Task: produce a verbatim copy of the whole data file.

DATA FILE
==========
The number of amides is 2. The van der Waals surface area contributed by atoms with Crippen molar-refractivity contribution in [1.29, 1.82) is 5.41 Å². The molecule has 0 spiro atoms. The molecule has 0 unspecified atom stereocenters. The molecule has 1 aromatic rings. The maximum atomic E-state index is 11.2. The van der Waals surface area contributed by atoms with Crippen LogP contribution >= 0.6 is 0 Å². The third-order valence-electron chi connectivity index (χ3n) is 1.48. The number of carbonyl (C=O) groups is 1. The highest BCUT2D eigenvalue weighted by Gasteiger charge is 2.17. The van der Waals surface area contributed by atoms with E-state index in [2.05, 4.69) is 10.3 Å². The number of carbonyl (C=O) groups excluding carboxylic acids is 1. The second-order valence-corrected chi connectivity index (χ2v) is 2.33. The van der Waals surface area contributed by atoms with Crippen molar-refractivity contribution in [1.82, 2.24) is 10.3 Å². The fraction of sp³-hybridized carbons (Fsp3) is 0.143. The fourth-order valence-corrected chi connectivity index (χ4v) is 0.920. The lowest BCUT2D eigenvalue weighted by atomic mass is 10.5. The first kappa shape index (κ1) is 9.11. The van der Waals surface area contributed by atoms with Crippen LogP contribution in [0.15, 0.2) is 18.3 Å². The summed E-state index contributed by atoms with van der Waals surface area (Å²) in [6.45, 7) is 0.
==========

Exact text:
The number of amides is 2. The van der Waals surface area contributed by atoms with Crippen molar-refractivity contribution in [1.29, 1.82) is 5.41 Å². The molecule has 0 spiro atoms. The molecule has 0 unspecified atom stereocenters. The molecule has 1 aromatic rings. The maximum atomic E-state index is 11.2. The van der Waals surface area contributed by atoms with Crippen LogP contribution >= 0.6 is 0 Å². The third-order valence-electron chi connectivity index (χ3n) is 1.48. The number of carbonyl (C=O) groups is 1. The highest BCUT2D eigenvalue weighted by Gasteiger charge is 2.17. The van der Waals surface area contributed by atoms with E-state index in [2.05, 4.69) is 10.3 Å². The number of carbonyl (C=O) groups excluding carboxylic acids is 1. The second-order valence-corrected chi connectivity index (χ2v) is 2.33. The van der Waals surface area contributed by atoms with Crippen molar-refractivity contribution in [1.82, 2.24) is 10.3 Å². The fraction of sp³-hybridized carbons (Fsp3) is 0.143. The fourth-order valence-corrected chi connectivity index (χ4v) is 0.920. The lowest BCUT2D eigenvalue weighted by atomic mass is 10.5. The first kappa shape index (κ1) is 9.11. The van der Waals surface area contributed by atoms with Crippen LogP contribution in [0.15, 0.2) is 18.3 Å². The summed E-state index contributed by atoms with van der Waals surface area (Å²) in [6.45, 7) is 0.